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European banks’ reluctance to make unsecured loans to one another rose for a fourth week to the highest in more than a month, according to a money-market indicator.
The difference between the euro interbank offered rate and overnight indexed swaps, known as the Euribor-OIS spread, was 12.7 basis points at 8:30 a.m. in London from 12.4 on Nov. 16, data compiled by Bloomberg show. The measure is the highest since Oct. 8.
The cost for European banks to borrow in dollars was little changed with the three-month cross-currency basis swap at 27 basis points below Euribor. The one-year basis swap was 28 basis points below Euribor. A basis point is 0.01 percentage point.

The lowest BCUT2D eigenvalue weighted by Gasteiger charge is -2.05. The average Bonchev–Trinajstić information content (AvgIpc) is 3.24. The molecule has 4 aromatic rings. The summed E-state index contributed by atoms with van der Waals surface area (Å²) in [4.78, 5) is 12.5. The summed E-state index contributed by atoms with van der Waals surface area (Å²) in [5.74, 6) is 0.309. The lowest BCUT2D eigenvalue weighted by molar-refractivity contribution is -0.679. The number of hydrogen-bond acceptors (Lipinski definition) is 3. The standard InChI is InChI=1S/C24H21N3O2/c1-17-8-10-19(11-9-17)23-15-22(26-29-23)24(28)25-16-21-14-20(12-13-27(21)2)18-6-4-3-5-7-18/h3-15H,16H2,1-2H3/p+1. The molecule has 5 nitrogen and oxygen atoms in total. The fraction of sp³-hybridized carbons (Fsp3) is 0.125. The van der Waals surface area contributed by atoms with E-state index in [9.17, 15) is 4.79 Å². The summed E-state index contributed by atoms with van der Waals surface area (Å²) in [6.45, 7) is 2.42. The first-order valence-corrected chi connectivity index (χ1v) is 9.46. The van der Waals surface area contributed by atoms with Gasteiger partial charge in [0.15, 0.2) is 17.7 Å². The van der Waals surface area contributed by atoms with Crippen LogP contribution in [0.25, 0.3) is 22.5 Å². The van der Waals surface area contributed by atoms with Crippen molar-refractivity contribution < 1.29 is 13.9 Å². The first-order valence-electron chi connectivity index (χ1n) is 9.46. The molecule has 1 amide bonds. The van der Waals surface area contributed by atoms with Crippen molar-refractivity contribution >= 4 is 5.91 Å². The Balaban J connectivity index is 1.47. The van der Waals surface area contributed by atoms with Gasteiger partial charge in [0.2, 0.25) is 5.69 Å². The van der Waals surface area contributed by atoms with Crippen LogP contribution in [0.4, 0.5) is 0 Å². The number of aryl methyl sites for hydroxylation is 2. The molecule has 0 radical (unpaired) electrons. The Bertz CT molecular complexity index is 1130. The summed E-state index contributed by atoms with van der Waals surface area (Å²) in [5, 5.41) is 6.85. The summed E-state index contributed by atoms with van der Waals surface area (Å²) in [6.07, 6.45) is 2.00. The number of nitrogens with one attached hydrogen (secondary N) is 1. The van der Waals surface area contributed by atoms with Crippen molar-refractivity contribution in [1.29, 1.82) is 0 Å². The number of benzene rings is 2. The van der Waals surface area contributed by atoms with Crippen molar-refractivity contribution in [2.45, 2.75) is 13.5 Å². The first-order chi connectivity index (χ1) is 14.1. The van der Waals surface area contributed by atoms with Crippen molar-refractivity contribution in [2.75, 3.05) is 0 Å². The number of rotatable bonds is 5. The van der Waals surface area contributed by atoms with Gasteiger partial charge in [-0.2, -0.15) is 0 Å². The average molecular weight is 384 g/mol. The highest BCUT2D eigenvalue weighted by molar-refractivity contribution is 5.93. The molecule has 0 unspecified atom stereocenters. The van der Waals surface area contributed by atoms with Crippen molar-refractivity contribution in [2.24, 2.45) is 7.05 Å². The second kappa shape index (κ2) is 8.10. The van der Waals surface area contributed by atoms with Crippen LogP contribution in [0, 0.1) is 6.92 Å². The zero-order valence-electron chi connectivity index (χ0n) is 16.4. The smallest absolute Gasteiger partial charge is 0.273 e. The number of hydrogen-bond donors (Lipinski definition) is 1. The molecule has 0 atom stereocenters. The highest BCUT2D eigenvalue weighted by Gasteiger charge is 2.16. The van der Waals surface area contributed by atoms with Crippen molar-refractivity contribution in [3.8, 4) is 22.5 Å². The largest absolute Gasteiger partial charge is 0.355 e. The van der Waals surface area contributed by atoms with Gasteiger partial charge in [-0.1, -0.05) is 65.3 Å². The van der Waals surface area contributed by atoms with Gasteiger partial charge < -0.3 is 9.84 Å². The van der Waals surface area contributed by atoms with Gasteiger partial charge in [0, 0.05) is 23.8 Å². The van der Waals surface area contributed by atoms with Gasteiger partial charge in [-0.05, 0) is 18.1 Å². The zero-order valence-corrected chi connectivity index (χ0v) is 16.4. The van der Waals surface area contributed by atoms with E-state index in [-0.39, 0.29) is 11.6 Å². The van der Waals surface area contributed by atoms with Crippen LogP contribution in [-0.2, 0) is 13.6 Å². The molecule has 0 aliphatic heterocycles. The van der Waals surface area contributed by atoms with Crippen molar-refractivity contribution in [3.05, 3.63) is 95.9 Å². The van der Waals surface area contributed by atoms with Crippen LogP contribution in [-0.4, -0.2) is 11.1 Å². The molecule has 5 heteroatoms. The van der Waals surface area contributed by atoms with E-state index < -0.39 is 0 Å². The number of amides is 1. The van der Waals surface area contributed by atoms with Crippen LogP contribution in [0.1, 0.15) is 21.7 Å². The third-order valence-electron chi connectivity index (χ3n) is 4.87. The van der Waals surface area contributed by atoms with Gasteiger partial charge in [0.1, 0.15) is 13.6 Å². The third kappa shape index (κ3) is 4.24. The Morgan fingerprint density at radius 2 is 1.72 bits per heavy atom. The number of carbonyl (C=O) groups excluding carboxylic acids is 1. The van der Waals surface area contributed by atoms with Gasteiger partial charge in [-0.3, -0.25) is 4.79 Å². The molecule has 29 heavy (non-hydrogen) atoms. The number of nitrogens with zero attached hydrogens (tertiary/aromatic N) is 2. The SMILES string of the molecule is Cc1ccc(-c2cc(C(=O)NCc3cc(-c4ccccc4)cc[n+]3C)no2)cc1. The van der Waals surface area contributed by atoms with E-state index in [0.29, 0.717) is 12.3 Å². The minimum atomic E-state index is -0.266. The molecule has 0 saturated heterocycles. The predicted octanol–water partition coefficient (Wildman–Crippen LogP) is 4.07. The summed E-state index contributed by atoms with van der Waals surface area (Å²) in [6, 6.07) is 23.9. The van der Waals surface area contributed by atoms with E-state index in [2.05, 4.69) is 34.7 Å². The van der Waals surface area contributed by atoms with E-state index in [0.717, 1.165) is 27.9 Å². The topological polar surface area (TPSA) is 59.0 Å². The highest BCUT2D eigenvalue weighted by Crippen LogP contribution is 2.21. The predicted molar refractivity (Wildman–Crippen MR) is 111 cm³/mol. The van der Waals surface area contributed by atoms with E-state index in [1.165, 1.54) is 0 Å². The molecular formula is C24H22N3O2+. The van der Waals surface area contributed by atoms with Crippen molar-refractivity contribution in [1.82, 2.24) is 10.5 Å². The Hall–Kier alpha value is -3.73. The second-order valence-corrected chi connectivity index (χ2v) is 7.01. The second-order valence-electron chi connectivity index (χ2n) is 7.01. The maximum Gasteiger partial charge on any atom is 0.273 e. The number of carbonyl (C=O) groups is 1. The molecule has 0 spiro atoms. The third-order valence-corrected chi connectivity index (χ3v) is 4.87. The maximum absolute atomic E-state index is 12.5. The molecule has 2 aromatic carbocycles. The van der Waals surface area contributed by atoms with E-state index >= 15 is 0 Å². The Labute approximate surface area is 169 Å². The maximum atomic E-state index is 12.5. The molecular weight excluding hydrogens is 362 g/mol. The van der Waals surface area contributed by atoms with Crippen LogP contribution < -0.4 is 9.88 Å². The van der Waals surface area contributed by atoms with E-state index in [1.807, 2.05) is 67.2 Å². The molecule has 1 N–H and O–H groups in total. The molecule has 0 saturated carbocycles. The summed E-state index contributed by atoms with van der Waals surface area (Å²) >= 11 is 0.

The European Banking Federation’s euro overnight index average, or Eonia, of unsecured lending deals was set at a record low 0.071 percent yesterday from 0.072 percent the day before. The Eonia swap, an estimate of average overnight borrowing costs over the next three months, was unchanged at 6.3 basis points.
Lenders increased overnight deposits at the European Central Bank yesterday to 229 billion euros ($295 billion) from 226 billion euros the day before.
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